New Perfume Review Acqua di Parma Chinotto di Liguria- Another Winner


Every year as the weather gets warmer a little row of blue colored cylinders form a line at the front of a shelf. Every year I am reminded at the success of the Acqua di Parma Blu Mediterraneo collection at producing compelling fresh, often citrus-based, colognes. Over the next six months or so all the eight bottles I own will allow me to wear something in the heat of the summer that refreshes without boring me. When I made my trip to Bloomingdale’s a month ago to pick up my samples from the fragrance counter I noticed a box with the familiar blue packaging and a new name on the label; Chinotto di Liguria.

Francois Demachy

One of the things I like about this collection is having such a Mediterranean-style focus it doesn’t lend itself to overwhelming exploration of the aesthetic. Since its inception in 1999, Chinotto di Liguria is only the ninth release in almost twenty years. They have also used one of the great perfumers for the last four, including Chinotto di Liguria, Francois Demachy. The Blu Mediterraneo perfumes he has composed all display his ability at finding two-note accords defining top, heart, and base. Chinotto di Liguria is another example.

The note being explored is a rare Mediterranean citrus called Chinotto. To be honest it smells like a greener version of bergamot. I have never encountered the fruit in real life so this might be an accurate description of it. This has more sweetness for the green to contrast. Matched to it in the top accord is a marine note capturing the crashing sea spray on the beach. This is a typical Mediterranean accord M. Demachy uses with a detectable shading on the citrus. The heart accord is a continuation of the green through cardamom and rosemary with jasmine. My favorite part of this perfume is as the cardamom and rosemary intertwine they ride on an expansive bubble of jasmine. It is airily beautiful. This is where it feels like a beach walk between ocean on one side and orange trees and jasmine vines on the other. The expansiveness remains as white musks do the same to the patchouli in the base.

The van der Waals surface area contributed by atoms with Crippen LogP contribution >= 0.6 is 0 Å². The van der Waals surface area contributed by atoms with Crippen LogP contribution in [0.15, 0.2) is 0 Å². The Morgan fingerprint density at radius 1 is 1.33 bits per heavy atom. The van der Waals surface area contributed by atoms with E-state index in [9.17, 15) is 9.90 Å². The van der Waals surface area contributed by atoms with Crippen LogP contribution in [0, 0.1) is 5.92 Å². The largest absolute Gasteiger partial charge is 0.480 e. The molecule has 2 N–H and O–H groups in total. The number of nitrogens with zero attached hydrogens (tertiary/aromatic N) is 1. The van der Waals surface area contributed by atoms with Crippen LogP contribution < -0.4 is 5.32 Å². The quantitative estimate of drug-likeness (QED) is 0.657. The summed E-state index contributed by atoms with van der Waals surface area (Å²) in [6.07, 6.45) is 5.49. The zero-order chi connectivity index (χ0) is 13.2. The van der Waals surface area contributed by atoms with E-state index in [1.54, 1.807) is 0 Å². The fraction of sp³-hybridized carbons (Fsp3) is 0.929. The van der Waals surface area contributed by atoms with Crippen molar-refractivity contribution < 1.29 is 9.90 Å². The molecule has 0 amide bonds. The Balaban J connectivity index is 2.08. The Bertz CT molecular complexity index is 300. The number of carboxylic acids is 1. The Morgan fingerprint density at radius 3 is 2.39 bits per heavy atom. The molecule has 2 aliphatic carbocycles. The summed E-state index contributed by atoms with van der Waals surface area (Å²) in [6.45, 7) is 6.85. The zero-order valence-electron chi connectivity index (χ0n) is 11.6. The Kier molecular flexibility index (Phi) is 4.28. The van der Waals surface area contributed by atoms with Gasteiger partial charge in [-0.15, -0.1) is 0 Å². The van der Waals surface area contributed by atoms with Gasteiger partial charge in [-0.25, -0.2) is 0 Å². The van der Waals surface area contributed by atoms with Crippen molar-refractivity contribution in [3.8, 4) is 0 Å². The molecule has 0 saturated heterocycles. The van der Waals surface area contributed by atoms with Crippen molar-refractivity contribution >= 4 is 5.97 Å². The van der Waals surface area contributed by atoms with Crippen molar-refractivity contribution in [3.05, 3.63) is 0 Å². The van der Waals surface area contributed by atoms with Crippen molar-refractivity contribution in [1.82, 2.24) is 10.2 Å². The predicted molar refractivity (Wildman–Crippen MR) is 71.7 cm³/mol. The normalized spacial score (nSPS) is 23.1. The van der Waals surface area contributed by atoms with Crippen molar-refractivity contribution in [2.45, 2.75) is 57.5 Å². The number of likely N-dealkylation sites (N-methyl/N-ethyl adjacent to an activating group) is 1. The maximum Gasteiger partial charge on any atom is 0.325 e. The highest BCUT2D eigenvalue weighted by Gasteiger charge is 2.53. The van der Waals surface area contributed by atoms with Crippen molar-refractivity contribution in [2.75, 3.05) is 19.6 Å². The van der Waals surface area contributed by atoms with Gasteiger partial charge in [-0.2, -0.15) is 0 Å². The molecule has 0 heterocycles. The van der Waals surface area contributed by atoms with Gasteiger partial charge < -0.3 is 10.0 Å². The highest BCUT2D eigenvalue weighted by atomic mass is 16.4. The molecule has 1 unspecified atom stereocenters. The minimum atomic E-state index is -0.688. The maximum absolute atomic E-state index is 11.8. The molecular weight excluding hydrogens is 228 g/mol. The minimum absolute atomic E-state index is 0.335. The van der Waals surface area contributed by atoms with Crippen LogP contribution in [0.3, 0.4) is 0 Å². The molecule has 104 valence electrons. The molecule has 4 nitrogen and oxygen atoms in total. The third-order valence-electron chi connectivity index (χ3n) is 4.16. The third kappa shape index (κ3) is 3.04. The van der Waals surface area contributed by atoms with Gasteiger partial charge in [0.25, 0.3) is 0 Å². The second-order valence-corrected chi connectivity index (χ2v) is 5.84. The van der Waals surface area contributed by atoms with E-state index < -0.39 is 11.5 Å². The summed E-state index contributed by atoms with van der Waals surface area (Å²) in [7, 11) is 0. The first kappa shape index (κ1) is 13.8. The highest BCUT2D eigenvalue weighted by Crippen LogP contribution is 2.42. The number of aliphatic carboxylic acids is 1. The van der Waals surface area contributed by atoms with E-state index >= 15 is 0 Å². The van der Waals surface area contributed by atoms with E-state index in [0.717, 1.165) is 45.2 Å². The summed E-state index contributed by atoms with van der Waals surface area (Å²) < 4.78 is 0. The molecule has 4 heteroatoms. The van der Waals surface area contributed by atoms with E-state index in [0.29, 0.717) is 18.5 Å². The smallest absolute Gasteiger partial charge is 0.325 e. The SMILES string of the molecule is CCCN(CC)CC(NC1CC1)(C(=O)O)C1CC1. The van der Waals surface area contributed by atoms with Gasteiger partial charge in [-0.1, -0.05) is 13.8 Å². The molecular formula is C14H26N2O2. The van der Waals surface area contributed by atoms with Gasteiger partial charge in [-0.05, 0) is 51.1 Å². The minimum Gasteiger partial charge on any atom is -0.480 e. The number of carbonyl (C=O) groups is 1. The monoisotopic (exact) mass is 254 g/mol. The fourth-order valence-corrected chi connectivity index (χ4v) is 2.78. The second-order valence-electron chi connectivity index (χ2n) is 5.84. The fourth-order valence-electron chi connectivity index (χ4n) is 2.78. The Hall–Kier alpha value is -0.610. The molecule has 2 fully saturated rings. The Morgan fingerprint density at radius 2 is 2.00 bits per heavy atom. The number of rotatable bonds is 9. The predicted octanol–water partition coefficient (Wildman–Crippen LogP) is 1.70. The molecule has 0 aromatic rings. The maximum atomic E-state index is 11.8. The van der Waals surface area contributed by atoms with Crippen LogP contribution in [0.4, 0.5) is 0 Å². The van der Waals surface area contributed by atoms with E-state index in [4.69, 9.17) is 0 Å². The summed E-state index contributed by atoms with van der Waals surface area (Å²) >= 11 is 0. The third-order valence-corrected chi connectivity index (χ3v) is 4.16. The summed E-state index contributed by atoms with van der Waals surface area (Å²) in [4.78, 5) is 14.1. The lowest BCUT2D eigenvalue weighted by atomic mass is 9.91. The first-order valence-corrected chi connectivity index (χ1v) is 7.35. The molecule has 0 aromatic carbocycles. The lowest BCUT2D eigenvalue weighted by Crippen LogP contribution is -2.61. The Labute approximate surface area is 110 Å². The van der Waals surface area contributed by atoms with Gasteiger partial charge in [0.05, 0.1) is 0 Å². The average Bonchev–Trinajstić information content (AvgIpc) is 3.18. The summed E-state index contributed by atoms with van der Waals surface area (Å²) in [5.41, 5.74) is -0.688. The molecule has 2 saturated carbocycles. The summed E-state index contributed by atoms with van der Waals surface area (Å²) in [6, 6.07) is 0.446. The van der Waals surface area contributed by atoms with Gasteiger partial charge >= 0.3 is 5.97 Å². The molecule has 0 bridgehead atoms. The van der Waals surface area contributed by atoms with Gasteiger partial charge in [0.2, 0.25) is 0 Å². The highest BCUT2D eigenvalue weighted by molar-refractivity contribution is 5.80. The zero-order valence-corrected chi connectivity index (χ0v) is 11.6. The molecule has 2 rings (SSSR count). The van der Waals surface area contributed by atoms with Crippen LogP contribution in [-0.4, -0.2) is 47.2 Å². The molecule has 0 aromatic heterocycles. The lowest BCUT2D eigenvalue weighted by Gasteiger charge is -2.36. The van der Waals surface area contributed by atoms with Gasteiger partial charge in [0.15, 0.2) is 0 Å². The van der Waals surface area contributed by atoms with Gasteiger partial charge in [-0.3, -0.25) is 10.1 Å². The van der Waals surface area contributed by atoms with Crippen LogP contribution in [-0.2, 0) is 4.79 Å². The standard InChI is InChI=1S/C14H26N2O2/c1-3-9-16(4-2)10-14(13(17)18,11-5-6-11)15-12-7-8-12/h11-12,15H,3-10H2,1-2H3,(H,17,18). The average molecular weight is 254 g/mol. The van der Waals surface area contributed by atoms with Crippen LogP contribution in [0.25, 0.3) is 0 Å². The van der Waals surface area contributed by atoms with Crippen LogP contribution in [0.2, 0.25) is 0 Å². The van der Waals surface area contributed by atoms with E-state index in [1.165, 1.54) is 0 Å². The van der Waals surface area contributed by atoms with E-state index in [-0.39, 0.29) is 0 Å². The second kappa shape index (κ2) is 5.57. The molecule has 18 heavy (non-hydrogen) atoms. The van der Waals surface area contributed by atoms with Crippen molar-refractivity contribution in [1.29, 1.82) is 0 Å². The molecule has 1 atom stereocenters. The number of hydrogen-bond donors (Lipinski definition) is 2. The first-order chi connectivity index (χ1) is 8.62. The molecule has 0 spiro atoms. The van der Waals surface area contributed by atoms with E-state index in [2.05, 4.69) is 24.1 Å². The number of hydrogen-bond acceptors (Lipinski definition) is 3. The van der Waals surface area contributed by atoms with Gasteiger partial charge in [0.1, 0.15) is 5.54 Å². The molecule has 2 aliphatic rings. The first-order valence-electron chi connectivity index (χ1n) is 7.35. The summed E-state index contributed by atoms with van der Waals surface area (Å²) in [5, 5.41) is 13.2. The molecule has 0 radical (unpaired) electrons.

Chinotto di Liguria has 8-10 hour longevity and average sillage.

I returned to Bloomingdale’s to buy a bottle after wearing through my sample. It would have been a surprise not to add to my row of blue bottles. There is nothing groundbreaking here but if you want excellently designed warm weather colognes you can’t make a bad choice within this collection including Chinotto di Liguria.

Disclosure: This review based on a sample provided by Bloomingdale’s and a bottle I purchased.

Mark Behnke

New Perfume Review Acqua de Parma Cedro di Taormina- Underneath the Volcano

When I was writing my Perfume 101 on Acqua di Parma I had my little collection all sitting in front of me. As I was looking at it I realized that I had neglected the little collection of blue bottles with Blu Mediterraneo written on the label. As I reacquainted myself I was once again struck by the nice balance this set of fragrances strike hovering between an eau de cologne and eau de parfum concentration. I was also reminded of what a nice job these do with the title note. It was funny when a few weeks later I received the latest Blu Mediterraneo release Cedro di Taormina. I was excited to see what could be teased out of cedar.

The Blu Mediterraneo series is meant to not only feature a note but also capture a place in the Mediterranean. In this case we are in the Sicilian beach town of Taormina on the east coast of the island. Taormina features Mt. Etna rumbling off to its west while you look out upon the Ionian sea. Perfumer Francois Demachy wanted to capture some of the fire of the volcano along with the freshness of citrus and cedar. In the end Cedro di Taormina takes you from shore to caldera and back again.


Francois Demachy

When M. Demachy is working at his best he takes specific pairs of notes to create memorable chords. The opening and heart accords of Cedro di Taormina show this ability. The opening is the lighter citrus feel of citron paired with basil. Because citron is a lighter less tart version of lemon it allows the herbal aspect of basil a little more traction. M. Demachy keeps this opening as light as a Mediterranean breeze. Not so as we move into the heart as lavender and black pepper capture the heat of Mt. Etna. The heart is mostly black pepper and the lavender is pushed into the background. Even though it only exerts a minor presence it is an important modulator keeping the black pepper from being too strident. The lavender also pulls the basil in with it to help keep the pepper well behaved. This volcano is not quite ready to erupt. The base is the promised cedar but it once again picks up a breeze of cistus and vetiver to help cool down the warmth from the heart.

Cedro di Taormina has 8-10 hour longevity and moderate sillage.

After having found my Blu Mediterraneo collection I know I will be wearing these a lot for my weekend morning jaunts. Cedro di Taormina is going to go right into that rotation.

Disclosure: This review was based on a sample provided by Acqua di Parma.

Mark Behnke